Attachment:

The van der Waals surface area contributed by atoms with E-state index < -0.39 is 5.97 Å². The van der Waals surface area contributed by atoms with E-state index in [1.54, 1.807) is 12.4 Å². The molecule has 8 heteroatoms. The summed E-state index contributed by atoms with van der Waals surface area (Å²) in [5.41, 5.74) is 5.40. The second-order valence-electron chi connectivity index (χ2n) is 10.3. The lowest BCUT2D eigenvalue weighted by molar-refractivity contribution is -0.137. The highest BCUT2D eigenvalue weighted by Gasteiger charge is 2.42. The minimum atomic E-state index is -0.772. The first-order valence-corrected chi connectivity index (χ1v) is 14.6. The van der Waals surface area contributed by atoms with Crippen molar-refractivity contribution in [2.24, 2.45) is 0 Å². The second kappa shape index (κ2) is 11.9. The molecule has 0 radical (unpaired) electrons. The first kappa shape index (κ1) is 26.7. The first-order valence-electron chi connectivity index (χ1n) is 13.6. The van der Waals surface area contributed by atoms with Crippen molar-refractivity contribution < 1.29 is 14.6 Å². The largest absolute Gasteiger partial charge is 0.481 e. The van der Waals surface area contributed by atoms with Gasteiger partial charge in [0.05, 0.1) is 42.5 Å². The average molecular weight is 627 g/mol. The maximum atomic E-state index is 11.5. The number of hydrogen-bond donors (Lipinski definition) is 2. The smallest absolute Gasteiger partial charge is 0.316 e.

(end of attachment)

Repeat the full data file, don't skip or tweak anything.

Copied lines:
The van der Waals surface area contributed by atoms with E-state index < -0.39 is 5.97 Å². The van der Waals surface area contributed by atoms with E-state index in [1.54, 1.807) is 12.4 Å². The molecule has 8 heteroatoms. The summed E-state index contributed by atoms with van der Waals surface area (Å²) in [5.41, 5.74) is 5.40. The second-order valence-electron chi connectivity index (χ2n) is 10.3. The lowest BCUT2D eigenvalue weighted by molar-refractivity contribution is -0.137. The highest BCUT2D eigenvalue weighted by Gasteiger charge is 2.42. The minimum atomic E-state index is -0.772. The first-order valence-corrected chi connectivity index (χ1v) is 14.6. The van der Waals surface area contributed by atoms with Crippen molar-refractivity contribution in [2.24, 2.45) is 0 Å². The second kappa shape index (κ2) is 11.9. The molecule has 0 radical (unpaired) electrons. The first kappa shape index (κ1) is 26.7. The first-order valence-electron chi connectivity index (χ1n) is 13.6. The van der Waals surface area contributed by atoms with Crippen molar-refractivity contribution < 1.29 is 14.6 Å². The largest absolute Gasteiger partial charge is 0.481 e. The van der Waals surface area contributed by atoms with Gasteiger partial charge in [0.05, 0.1) is 42.5 Å². The average molecular weight is 627 g/mol. The maximum atomic E-state index is 11.5. The number of hydrogen-bond donors (Lipinski definition) is 2. The smallest absolute Gasteiger partial charge is 0.316 e.